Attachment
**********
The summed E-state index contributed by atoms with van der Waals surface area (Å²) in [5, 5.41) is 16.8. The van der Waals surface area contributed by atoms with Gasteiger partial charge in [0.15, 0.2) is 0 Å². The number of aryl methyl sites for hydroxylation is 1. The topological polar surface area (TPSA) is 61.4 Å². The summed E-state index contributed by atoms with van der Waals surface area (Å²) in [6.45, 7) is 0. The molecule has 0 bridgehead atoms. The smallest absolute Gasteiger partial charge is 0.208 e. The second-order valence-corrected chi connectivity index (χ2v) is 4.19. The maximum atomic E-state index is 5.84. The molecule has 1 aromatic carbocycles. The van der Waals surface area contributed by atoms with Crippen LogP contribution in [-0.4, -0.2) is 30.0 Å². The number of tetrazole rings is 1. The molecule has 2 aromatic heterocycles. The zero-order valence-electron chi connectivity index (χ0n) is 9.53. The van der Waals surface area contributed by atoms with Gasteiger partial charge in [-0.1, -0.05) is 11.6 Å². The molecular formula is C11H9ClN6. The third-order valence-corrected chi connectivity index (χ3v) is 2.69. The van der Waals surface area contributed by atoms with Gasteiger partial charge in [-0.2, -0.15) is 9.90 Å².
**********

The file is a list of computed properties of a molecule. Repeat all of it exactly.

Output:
The summed E-state index contributed by atoms with van der Waals surface area (Å²) in [5, 5.41) is 16.8. The van der Waals surface area contributed by atoms with Gasteiger partial charge in [0.15, 0.2) is 0 Å². The number of aryl methyl sites for hydroxylation is 1. The topological polar surface area (TPSA) is 61.4 Å². The summed E-state index contributed by atoms with van der Waals surface area (Å²) in [6.45, 7) is 0. The molecule has 0 bridgehead atoms. The smallest absolute Gasteiger partial charge is 0.208 e. The second-order valence-corrected chi connectivity index (χ2v) is 4.19. The maximum atomic E-state index is 5.84. The molecule has 1 aromatic carbocycles. The van der Waals surface area contributed by atoms with Crippen LogP contribution in [-0.4, -0.2) is 30.0 Å². The number of tetrazole rings is 1. The molecule has 2 aromatic heterocycles. The zero-order valence-electron chi connectivity index (χ0n) is 9.53. The van der Waals surface area contributed by atoms with Gasteiger partial charge in [-0.1, -0.05) is 11.6 Å². The molecular formula is C11H9ClN6. The third-order valence-corrected chi connectivity index (χ3v) is 2.69. The van der Waals surface area contributed by atoms with Gasteiger partial charge in [-0.2, -0.15) is 9.90 Å².